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We present optical properties and microstructure analyses of hydrogenated silicon suboxide layers containing silicon nanocrystals (nc-SiOx:H). This material is especially adapted for the use as intermediate reflecting layer (IRL) in micromorph silicon tandem cells due to its low refractive index and relatively high transverse conductivity. The nc-SiOx:H is deposited by very high frequency plasma enhanced chemical vapor deposition from a SiH4/CO2/H2/PH3 gas mixture. We show the influence of H2/SiH4 and CO2/SiH4 gas ratios on the layer properties as well as on the micromorph cell when the nc-SiOx:H is used as IRL. The lowest refractive index achieved in a working micromoph cell is 1.71 and the highest initial micromoph efficiency with such an IRL is 13.3 %.
Growth dynamics and microstructure of thin-film silicon simulated by a 3D dynamical numerical model are investigated. The model, recently introduced, is characterized here with its phase diagram. It reproduces the main features of the growth and microstructure of thin film silicon: amorphous to crystalline phase transition, conical/columnar shape of the conglomerates of nanocrystals, surface roughness evolution of the layer. It is observed that preferential etching of the amorphous silicon is sufficient to reproduce qualitatively the surface evolution observed experimentally. In the presence of preferential etching, nucleation of the microcrystalline phase in the simulated layers always coincides with a surface roughness increase as observed experimentally. This model opens new perspectives for the simulation of thin-film microstructure and surface morphology.
Amorphous silicon single-junction p-i-n and Micromorph tandem solar cells are deposited in KAI-M reactors on in-house developed LPCVD ZnO front TCO's. An a-Si:H p-i-n cell with a stabilized efficiency of 10.09 % on 1 cm2 has been independently confirmed by NREL. An alternative ZnO/a-Si:H cell process with an intrinsic absorber of only 180 nm has reached 10.06 % NREL confirmed stabilized efficiencies as well. Up-scaling of such thin cells to 10x10 cm2 mini-modules has led to an aperture module efficiency of stabilized 9.20 ± 0.19 % as well independently confirmed by ESTI of JRC Ispra.
Micromorph tandem cells with stabilized efficiencies of 11.0% have been achieved on as-grown LPCVD ZnO front TCO at bottom cell thickness of just 1.3 μm in combination with the in-house developed AR concept. Applying an advanced LPCVD ZnO front TCO stabilized tandem cells of 10.6 % have been realized at a bottom cell thickness of only 0.8 μm. Implementing in-situ intermediate reflectors in Micromorph tandems on LPCVD ZnO reached in a stabilized cell efficiency of 11.3% with a bottom cell thickness of 1.6 μm.
The growth of thin-film silicon close to the amorphous/microcrystalline transition is qualitatively described by a 3D - discrete dynamical growth model on a cubic lattice. The result of this simulation is a representation of the microstructure of the layer as a function of time, i.e. computer-generated animations of growing microcrystalline silicon layers. It permits to follow the evolution of the nucleation and of the growth of the crystalline phase, the surface roughness, the average crystalline volume fraction and the void volume fraction. In these computer simulations, the effects of the substrate surface morphology and of the distribution of particles incidence angle have been studied.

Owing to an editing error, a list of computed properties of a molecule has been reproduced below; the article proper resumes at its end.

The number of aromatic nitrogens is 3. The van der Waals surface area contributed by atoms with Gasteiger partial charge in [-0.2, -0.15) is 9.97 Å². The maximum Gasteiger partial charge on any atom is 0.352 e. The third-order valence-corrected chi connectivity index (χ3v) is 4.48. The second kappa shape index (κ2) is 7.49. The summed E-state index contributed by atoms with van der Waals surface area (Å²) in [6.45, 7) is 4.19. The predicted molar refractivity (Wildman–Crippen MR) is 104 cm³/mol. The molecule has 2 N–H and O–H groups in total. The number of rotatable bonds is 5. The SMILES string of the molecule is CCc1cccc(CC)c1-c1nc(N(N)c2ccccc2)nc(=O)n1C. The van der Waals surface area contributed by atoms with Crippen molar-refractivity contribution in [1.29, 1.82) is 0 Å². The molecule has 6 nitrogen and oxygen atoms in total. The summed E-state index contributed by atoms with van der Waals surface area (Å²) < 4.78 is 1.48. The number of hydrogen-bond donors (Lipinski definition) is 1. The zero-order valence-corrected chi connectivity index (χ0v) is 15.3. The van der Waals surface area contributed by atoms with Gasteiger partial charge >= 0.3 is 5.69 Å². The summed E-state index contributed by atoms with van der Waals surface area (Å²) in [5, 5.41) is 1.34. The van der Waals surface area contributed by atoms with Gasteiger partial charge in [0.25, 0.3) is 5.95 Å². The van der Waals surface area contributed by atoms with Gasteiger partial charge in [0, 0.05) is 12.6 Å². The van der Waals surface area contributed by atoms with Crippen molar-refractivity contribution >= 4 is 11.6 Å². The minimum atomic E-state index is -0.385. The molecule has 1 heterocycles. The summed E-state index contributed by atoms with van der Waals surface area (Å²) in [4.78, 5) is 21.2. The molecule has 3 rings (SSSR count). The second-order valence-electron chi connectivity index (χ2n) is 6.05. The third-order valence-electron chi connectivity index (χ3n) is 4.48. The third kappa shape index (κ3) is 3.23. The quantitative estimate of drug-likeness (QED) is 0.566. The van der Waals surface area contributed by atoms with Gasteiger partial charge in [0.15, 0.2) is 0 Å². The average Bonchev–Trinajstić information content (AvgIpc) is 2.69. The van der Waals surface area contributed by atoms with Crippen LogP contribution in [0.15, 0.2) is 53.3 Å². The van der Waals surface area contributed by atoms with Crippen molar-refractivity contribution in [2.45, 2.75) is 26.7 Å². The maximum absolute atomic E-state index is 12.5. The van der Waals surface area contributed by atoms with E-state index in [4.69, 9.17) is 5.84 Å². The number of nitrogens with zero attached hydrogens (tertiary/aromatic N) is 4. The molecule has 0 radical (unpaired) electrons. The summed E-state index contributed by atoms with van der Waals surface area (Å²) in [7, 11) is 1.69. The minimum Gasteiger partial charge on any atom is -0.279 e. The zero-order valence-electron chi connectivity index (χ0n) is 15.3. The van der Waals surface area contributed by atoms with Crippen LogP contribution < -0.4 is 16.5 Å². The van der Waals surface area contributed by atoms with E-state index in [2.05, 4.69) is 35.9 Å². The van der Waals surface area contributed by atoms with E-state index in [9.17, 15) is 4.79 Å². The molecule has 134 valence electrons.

Comparison between simulated normal and isotropic incidence on structured substrates indicates that, under microcrystalline growth conditions, shadowing effects lead to the occurrence of cracks in the simulated microstructure. These effects are also evidenced experimentally in the case of μc-Si:H silicon layers deposited by very high frequency plasma-enhanced chemical vapour deposition (VHF-PECVD) on periodic and random nanostructured substrates.
Growth of intrinsic micro-crystalline silicon layers by means of VHF-PECVD, assisted by remote microwave (MW) plasma has been investigated. The aim of the MW plasma is to enhance the deposition rate by introducing excited hydrogen and Ar atoms from the MW plasma in the VHF deposition zone. For this purpose a remote microwave plasma source was constructed in which a H2/Ar plasma is generated in a 20 mm diameter quartz tube. A gasshower has been constructed for homogeneous distribution of the flow of excited gas species from the microwave source into the deposition zone of the VHF-PECVD reactor where the dissociation of silane takes place. In a first series of experiments we applied high microwave power (< 500 W) and pure hydrogen in the MW source. This resulted in a larger deposition rate, but all layers – even grown at low silane concentrations – were amorphous and had a high oxygen content. The oxygen contamination was partly due to reduction of the quartz tube by the hydrogen plasma. In a second series of experiments Ar dilution and reduced MW power were used to eliminate the effect of etching of the tube by the microwave hydrogen plasma. In this series of experiments an increase of the growth rate of micro-crystalline silicon by about 15 % due to assistance of the microwave plasma was found. Optical emission spectroscopy indicates that – in these experiments – the main mechanism for the increased dissociation of silane is through molecular quenching reaction of Ar* metastables.
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